The boot camp moniker makes it sound like a pretty rough few days. As someone who has known Veasley for about 30 years, I can attest that I’ve only heard him raise his voice once or twice and each time it was warranted. He hardly seems like the drill sergeant type. “Yes, I almost regret the title, because it conveys something very different than what we do. It’s catchy, but it doesn’t really tell the story. It doesn’t accurately reflect how nurturing the environment is.” Veasley pointed out that over 50% of the students return the next year, so that demonstrates a marked difference between his program and a boot camp. I know few soldiers who willingly returned to the latter.

But the program is intense, at least in the time that the students (and teachers) put in. “We do about 30 hours over the course of a weekend. And what’s interesting is that all the surveys we get back from the students tell us that they want more. After sessions on Friday evening, we then start at 8 am on Saturday and Sunday. And when the sessions are done, they’re still hanging around wanting to play more. We do midnight classes and they’re well-attended. Incredible, really.”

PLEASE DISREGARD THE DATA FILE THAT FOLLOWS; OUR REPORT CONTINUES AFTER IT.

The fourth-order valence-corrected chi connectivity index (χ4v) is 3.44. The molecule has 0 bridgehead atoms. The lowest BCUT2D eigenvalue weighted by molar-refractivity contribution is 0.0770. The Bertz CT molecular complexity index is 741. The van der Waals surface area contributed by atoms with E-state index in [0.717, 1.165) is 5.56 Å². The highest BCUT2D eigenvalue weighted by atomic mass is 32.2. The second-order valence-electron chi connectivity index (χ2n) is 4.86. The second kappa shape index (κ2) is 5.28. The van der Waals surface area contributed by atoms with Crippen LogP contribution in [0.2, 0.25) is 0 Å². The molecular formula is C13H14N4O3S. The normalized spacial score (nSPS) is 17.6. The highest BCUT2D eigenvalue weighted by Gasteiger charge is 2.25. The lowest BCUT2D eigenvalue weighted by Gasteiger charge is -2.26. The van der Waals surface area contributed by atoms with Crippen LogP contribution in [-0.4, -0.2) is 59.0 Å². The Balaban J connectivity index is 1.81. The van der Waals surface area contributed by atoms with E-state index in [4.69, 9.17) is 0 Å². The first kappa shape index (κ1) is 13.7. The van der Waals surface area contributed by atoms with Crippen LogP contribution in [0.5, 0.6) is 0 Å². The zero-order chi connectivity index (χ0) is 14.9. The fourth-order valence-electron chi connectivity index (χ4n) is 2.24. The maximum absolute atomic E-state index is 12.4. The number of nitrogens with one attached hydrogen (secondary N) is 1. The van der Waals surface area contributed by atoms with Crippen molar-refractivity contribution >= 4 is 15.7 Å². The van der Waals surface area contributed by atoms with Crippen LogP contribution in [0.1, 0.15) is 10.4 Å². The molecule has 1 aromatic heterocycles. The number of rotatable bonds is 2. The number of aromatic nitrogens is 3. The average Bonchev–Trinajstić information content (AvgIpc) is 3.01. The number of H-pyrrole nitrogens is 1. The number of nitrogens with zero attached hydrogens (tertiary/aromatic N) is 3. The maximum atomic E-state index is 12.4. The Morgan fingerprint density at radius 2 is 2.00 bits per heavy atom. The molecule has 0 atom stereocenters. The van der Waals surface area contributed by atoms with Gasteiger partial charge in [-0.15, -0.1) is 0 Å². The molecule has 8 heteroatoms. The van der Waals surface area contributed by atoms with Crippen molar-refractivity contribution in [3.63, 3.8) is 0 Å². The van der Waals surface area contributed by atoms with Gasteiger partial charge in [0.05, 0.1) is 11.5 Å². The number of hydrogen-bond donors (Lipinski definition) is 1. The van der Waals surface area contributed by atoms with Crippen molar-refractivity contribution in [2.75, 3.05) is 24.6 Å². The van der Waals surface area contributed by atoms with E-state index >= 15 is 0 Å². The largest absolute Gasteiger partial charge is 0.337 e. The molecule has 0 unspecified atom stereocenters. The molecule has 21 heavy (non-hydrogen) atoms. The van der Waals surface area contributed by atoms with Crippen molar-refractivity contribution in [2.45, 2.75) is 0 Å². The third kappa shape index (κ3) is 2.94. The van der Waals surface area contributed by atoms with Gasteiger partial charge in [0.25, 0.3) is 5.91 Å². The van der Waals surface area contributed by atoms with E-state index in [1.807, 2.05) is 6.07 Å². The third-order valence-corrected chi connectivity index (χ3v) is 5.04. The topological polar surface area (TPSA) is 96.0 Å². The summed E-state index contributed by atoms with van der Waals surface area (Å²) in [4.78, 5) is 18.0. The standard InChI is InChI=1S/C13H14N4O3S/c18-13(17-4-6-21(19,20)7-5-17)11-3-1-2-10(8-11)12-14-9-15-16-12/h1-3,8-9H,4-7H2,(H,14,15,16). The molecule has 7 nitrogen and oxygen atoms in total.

The list of teachers for the next Boot Camp is incredible as well, including South African legend Bakithi Kumalo, fretless virtuoso Michael Manring, jazz master Brian Bromberg and rock chopster Stu Hamm. And of course, Veasley himself. Though he said that he feels that he and his fellow teachers contribute less to the production than the students themselves. “We set up an environment for things to happen. It’s their energy and their participation that make it go. The clinicians are great, but it’s the students who have created a community.”

The cost for the weekend is $499, with discounts available for reservations made before the end of the year. For more information about the program, go to Gerald Veasley’s web site.